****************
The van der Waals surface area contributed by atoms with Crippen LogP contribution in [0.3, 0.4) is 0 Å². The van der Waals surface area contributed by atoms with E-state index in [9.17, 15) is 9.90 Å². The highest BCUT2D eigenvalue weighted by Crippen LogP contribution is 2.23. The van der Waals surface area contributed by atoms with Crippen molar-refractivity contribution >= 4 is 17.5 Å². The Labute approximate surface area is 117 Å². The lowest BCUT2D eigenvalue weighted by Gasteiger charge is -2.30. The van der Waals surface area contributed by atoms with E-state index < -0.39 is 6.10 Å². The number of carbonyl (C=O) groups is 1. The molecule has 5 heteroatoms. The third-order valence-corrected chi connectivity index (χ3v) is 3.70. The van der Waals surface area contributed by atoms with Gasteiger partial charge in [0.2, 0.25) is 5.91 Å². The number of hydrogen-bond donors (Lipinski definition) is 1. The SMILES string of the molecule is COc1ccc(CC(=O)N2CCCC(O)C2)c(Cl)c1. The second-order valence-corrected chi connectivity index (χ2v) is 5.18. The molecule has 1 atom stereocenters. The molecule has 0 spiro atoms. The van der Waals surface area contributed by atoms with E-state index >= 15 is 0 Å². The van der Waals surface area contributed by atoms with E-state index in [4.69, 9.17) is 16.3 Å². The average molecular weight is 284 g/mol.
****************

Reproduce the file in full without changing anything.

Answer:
The van der Waals surface area contributed by atoms with Crippen LogP contribution in [0.3, 0.4) is 0 Å². The van der Waals surface area contributed by atoms with E-state index in [9.17, 15) is 9.90 Å². The highest BCUT2D eigenvalue weighted by Crippen LogP contribution is 2.23. The van der Waals surface area contributed by atoms with Crippen molar-refractivity contribution >= 4 is 17.5 Å². The Labute approximate surface area is 117 Å². The lowest BCUT2D eigenvalue weighted by Gasteiger charge is -2.30. The van der Waals surface area contributed by atoms with E-state index < -0.39 is 6.10 Å². The number of carbonyl (C=O) groups is 1. The molecule has 5 heteroatoms. The third-order valence-corrected chi connectivity index (χ3v) is 3.70. The van der Waals surface area contributed by atoms with Gasteiger partial charge in [0.2, 0.25) is 5.91 Å². The number of hydrogen-bond donors (Lipinski definition) is 1. The SMILES string of the molecule is COc1ccc(CC(=O)N2CCCC(O)C2)c(Cl)c1. The second-order valence-corrected chi connectivity index (χ2v) is 5.18. The molecule has 1 atom stereocenters. The molecule has 0 spiro atoms. The van der Waals surface area contributed by atoms with E-state index >= 15 is 0 Å². The van der Waals surface area contributed by atoms with E-state index in [4.69, 9.17) is 16.3 Å². The average molecular weight is 284 g/mol.